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Mountains of DebtCrisis and Change in Renaissance Florence, Postwar Britain, and Postwar America$
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Michael Veseth

Print publication date: 1991

Print ISBN-13: 9780195064209

Published to Oxford Scholarship Online: October 2011

DOI: 10.1093/acprof:oso/9780195064209.001.0001

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Structural Change and Fiscal Crisis

Structural Change and Fiscal Crisis

Chapter:
(p.6) (p.7) 1 Structural Change and Fiscal Crisis
Source:
Mountains of Debt
Author(s):

Michael Veseth

Publisher:
Oxford University Press
DOI:10.1093/acprof:oso/9780195064209.003.0002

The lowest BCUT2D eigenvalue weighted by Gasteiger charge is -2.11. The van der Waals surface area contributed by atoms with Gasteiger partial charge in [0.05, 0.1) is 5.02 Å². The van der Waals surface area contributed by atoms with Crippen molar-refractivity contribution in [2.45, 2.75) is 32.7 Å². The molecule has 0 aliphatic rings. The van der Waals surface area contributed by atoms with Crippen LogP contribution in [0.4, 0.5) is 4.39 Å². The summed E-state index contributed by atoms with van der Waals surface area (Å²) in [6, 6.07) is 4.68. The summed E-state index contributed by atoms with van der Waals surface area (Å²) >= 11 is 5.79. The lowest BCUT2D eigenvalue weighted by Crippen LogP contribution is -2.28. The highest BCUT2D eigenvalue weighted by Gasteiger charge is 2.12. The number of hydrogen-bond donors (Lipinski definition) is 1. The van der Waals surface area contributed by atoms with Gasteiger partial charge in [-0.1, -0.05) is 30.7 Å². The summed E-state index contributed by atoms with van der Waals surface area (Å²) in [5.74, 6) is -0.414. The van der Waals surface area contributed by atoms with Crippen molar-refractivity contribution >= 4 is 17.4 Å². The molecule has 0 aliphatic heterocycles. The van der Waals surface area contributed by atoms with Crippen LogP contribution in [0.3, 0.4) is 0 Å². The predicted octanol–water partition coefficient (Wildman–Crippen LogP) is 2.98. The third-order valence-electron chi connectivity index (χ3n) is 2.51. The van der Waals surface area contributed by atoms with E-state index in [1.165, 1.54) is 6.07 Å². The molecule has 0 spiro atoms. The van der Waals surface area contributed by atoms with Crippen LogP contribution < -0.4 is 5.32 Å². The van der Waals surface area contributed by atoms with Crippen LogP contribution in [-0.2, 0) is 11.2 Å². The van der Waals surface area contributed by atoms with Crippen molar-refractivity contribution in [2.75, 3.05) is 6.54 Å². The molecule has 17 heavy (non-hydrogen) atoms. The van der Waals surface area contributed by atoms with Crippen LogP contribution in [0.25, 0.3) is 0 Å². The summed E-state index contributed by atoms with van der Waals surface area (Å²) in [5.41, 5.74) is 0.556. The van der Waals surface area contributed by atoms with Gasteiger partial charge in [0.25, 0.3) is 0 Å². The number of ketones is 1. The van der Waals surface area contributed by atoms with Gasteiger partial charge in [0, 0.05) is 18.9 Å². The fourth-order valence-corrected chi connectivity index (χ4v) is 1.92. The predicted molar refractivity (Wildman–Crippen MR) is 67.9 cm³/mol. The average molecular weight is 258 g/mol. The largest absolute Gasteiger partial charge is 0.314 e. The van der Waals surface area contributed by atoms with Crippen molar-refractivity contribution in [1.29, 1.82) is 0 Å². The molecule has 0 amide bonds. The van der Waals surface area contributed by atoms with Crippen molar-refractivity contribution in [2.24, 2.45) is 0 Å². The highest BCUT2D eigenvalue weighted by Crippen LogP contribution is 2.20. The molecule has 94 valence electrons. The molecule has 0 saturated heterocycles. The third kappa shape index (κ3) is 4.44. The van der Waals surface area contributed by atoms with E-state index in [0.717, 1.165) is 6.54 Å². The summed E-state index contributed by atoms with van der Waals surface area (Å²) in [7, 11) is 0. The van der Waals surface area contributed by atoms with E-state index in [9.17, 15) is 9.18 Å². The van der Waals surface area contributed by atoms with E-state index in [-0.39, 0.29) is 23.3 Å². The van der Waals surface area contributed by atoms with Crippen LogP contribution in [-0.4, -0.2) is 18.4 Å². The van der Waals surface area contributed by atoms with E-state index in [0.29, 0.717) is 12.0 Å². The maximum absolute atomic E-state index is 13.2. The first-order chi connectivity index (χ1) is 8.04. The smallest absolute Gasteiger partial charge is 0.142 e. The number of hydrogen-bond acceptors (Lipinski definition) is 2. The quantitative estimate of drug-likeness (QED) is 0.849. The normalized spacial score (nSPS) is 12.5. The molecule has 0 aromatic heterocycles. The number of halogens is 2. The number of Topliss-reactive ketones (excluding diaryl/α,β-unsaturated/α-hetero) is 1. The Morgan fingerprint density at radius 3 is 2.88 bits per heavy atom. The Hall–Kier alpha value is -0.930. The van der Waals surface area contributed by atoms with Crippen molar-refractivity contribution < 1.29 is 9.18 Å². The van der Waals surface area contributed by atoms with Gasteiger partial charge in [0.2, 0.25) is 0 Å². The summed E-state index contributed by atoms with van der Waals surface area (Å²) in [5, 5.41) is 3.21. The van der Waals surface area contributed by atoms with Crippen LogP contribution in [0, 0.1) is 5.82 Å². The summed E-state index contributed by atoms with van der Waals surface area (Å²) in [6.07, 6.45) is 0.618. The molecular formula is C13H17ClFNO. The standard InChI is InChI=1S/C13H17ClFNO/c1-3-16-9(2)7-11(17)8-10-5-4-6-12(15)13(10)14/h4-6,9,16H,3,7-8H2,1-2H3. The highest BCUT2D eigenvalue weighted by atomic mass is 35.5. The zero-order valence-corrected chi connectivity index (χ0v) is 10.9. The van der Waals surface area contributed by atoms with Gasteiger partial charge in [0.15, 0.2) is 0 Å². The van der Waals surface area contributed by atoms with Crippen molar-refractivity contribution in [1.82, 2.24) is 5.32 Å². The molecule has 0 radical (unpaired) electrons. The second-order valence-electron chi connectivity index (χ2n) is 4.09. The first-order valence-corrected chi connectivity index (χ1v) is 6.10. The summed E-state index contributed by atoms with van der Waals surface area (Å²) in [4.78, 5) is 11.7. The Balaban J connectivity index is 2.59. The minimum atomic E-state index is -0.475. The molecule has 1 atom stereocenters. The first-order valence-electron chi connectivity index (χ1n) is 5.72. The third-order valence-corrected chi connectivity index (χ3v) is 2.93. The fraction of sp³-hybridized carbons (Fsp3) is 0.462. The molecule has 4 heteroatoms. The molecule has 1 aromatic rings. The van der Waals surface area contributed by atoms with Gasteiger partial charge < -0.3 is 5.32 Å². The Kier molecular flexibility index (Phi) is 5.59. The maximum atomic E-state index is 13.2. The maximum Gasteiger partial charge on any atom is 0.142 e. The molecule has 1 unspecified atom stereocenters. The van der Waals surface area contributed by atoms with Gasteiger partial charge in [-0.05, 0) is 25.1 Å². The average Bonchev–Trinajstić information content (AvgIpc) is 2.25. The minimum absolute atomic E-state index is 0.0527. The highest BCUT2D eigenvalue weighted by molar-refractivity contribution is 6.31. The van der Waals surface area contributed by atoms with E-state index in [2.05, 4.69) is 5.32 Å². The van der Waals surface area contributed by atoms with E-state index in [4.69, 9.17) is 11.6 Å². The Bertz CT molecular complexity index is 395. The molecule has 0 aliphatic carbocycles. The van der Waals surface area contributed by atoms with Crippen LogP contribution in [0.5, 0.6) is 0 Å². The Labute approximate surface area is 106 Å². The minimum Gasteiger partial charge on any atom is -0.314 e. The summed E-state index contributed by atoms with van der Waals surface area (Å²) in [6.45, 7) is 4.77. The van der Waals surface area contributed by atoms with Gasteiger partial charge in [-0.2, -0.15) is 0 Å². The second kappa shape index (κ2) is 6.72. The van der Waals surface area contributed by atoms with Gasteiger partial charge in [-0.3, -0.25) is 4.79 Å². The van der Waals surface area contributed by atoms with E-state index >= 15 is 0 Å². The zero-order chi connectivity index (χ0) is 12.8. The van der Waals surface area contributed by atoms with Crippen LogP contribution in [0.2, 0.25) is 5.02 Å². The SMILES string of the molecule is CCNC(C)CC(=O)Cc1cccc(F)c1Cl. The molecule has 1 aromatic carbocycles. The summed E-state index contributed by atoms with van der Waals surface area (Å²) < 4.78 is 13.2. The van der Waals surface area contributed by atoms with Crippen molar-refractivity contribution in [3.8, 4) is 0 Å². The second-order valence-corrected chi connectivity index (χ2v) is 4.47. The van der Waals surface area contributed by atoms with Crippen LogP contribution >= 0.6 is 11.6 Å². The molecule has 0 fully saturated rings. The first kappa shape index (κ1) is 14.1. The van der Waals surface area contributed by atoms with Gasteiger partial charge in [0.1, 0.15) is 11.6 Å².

This chapter presents basic ideas concerning structural change and fiscal crisis in the long view. It discusses the causes of major structural economic change and its likely impact on social institutions, including the institutions of government. It examines the nature of structural change and the relationship between structural change and fiscal crisis. It also looks at three case studies of structural change and fiscal crisis. By examining the specific problems and policies of Renaissance Florence and Victorian Britain, it becomes possible to better understand how the forces of change affect government, society, and the economy. David Ricardo's famous law of comparative advantage provides one of the oldest discussions of the problem of structural change. Ernst Engel, the nineteenth-century German statistician, showed that economic growth, even in a closed economy, also produces structural change.

Keywords:   structural change, fiscal crisis, Renaissance, Florence, Victorian Britain, David Ricardo, comparative advantage, Ernst Engel

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